The Goth movement reached the height of its pop cultural influence in the 90s, with the popularity of Nine Inch Nails, The Crow, and The Sandman. These helped lead a new generation of disaffected teenagers down the path of sad poetry and Goth makeup.

The downfall

Sadly, Goth’s high popularity and success among youth ultimately led to its downfall as some individuals mixed it up with New Metal and Third-wave emo, leading to the birth of other types of Goths that turned the spirit and symbolism of this subculture mainstream and less interesting to the point of its brutal collapse.

Towards the end of the 1980s, the rise of techno made any movement or reference associated with rock seem outdated, pushing them from the forefront of the music scene to alternative scenes. Records became more challenging to come by, concerts were scarcer, and venues became smaller.

Subsequently, electronic music with a gothic spirit emerged and evolved. With the cultural and musical legacy of industrial rock, German bands like Diary of Dreams challenged the static innocence of the techno movement. From the latter half of the 2000s, distorted electro or gothic electro gained popularity among the new generation, also known as “Cyber” within the gothic movement, with a considerable number of parties and musical groups dedicated to this genre. Bands like EXT!ZE, X-RX, Noisuf-X, Detroit Diesel, and Suicide Commando have become the flagbearers of the cyber-goth subculture.

Is Goth dead today?

Although this subculture may be less present than at the time, Goth and Gothic Fashion are still strongly alive. Some even say that decades after it was born, Goth is better than alive, it is Undead.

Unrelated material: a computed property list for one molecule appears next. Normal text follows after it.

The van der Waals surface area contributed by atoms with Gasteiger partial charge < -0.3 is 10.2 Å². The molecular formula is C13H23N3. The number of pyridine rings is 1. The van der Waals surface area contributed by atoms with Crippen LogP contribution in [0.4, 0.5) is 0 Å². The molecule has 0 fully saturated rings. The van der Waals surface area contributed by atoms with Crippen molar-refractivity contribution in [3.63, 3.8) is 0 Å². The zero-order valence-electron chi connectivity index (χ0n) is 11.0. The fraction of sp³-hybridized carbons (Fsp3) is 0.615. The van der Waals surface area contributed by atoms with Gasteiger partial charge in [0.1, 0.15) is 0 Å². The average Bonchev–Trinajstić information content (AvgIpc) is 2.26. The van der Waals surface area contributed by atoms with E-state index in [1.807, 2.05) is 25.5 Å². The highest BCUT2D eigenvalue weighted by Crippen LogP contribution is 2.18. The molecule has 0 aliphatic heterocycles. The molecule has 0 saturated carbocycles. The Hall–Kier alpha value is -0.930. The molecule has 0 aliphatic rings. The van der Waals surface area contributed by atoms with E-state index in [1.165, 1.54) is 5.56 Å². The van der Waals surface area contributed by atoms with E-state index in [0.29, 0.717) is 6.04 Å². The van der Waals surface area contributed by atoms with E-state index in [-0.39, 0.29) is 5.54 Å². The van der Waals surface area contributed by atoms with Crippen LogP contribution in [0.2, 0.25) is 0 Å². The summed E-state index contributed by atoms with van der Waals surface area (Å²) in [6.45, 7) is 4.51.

Indeed, even as the Goth culture reached its lowest point, the seeds for its resurrection have already being sown. Today, everything from rock and rap music to TV shows, movies, fashion, and Snapchat filters can be Goth. The true spirit of Goth lies in taking anything average and mainstream and turning it into something darker and more intriguing.



In 1967, music critic John Stickney coined the term “gothic rock” after meeting with Jim Morrison in a dimly lit wine-cellar, which Stickney deemed “the perfect room to honor the Gothic rock of the Doors”. That same year, music historian Kurt Loder lauded the Velvet Underground’s song “All Tomorrow’s Parties” as a “mesmerizing gothic-rock masterpiece”.

In the late 1970s, “gothic” was used to describe the atmosphere of post-punk bands like Siouxsie and the Banshees, Magazine, and Joy Division. Critic Nick Kent drew parallels between these bands and the “gothic rock architects” the Doors and early Velvet Underground in a review of a Siouxsie and the Banshees concert in July 1978. Kent also noted a “dank neo-Gothic sound” in his review of Magazine’s Secondhand Daylight album in March 1979. Later that year, Joy Division’s manager Tony Wilson referred to the band as “gothic” in an interview for the BBC TV programme’s Something Else.

The term was later applied to newer bands like Bauhaus, who emerged after Joy Division and Siouxsie and the Banshees. Bauhaus’s first single “Bela Lugosi’s Dead”, released in 1979, is often credited as the starting point of the gothic rock genre.